The report focused on the past decade, a period in which the committee said China had become “more assertive and hardened its stance on its territorial integrity and national sovereignty”. It also criticised the integrated review for providing “no detail” on the government’s plans for “balancing its ambition for increased economic engagement with China with the need to protect the UK’s wider interests and values”. The committee recommended that the government “publish a clear China strategy which identifies key objectives and relative priorities”.
Specifically on the security challenges posed by China, the committee divided these between “traditional” and “non-traditional” challenges:
Traditional challenges. The committee said these included the following:
- maritime security in the Indo-Pacific region: the Korean Peninsula, Taiwan, the East China Sea, the South China Sea, the Indo-Chinese border
- formal alliances: promotion of the Five Powers Defence Arrangements between the UK, Australia, Malaysia, New Zealand and Singapore; and the Five Eyes intelligence alliance between Australia, Canada, New Zealand, the UK and the US
- cybersecurity and technology: the committee heard evidence of China’s ability to gain access to “critical and sensitive information through cyber-espionage” and cyber attacks
Non-traditional challenges. These included:
- “democratic regression” in Southeast Asia (including Thailand, the Philippines, Myanmar, Cambodia)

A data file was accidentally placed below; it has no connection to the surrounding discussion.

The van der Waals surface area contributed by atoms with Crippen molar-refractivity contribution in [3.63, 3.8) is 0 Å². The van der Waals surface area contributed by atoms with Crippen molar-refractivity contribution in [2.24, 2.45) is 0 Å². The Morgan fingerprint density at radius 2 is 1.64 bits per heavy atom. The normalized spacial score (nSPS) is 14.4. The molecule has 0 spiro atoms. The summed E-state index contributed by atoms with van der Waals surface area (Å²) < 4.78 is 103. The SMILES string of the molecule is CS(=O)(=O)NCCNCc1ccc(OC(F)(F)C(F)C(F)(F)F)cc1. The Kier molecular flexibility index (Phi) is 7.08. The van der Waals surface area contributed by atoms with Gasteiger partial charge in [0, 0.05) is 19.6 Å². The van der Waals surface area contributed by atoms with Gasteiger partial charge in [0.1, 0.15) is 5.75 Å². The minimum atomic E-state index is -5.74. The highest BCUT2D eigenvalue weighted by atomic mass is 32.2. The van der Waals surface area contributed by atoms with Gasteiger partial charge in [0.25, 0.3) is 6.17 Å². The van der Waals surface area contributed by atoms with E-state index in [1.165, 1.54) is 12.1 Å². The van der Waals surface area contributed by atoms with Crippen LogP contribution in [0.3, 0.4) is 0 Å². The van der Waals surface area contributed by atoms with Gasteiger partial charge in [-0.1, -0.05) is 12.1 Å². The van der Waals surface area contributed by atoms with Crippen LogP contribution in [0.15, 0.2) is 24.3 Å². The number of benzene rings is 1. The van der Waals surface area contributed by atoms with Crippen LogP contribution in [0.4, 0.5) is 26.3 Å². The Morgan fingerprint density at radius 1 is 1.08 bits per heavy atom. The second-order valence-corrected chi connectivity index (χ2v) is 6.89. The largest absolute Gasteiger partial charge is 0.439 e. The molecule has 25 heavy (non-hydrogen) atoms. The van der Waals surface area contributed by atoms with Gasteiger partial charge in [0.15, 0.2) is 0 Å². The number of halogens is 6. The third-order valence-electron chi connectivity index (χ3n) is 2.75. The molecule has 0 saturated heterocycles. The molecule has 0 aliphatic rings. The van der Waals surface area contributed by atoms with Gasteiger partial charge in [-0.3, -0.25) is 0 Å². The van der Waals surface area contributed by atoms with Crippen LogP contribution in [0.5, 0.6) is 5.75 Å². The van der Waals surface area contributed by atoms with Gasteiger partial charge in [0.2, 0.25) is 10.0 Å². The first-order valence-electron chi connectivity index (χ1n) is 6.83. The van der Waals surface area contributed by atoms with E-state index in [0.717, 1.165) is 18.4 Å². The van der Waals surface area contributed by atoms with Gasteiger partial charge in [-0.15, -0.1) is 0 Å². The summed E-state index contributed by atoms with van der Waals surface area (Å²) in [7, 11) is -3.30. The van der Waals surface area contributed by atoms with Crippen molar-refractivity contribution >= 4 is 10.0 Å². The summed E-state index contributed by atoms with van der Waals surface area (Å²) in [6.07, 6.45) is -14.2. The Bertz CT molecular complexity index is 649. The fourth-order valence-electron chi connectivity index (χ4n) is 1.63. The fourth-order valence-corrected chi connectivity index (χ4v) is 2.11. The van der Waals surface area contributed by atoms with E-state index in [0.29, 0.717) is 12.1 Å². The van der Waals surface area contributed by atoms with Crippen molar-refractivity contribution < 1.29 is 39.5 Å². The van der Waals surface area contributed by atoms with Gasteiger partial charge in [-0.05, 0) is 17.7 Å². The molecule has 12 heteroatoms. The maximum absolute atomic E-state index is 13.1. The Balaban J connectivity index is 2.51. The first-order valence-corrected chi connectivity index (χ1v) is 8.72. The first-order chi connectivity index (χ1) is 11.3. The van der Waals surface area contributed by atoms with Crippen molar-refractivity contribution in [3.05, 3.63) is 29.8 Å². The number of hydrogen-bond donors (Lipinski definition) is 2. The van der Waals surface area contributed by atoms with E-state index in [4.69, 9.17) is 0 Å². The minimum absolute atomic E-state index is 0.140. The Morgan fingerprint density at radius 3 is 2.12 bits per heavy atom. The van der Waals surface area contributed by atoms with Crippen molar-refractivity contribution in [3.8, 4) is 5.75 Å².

- Chinese policies in Hong Kong and Xinjiang
- security challenges related to climate change, including “increased food and water insecurity, forced migration and displacement”
The committee concluded that the UK had a policy of “deliberate constructive ambiguity” towards China. It said that on such a “crucial issue” as the UK’s trade and security relationship with the country, the UK needed “much more clarity than it has had hitherto”.
3.2 Government response to the committee report
The government published its response to the committee’s report in November 2021. It defended the position set out in the integrated review, stating that it “recognised the profound impact” China “has and will continue to have worldwide”. The government said the integrated review was clear that the UK would “continue to defend our values and interests”, and it highlighted examples in which the government had done so: for example, in relation to China’s actions in Hong Kong and human rights abuses in Xinjiang.
The response said that it was in the UK’s interests to continue to trade with China, but it was “important to avoid strategic dependency” on China. The government said that the national security council provided “clear direction” for the government’s China policy and that it was supported by the work of the integrated review.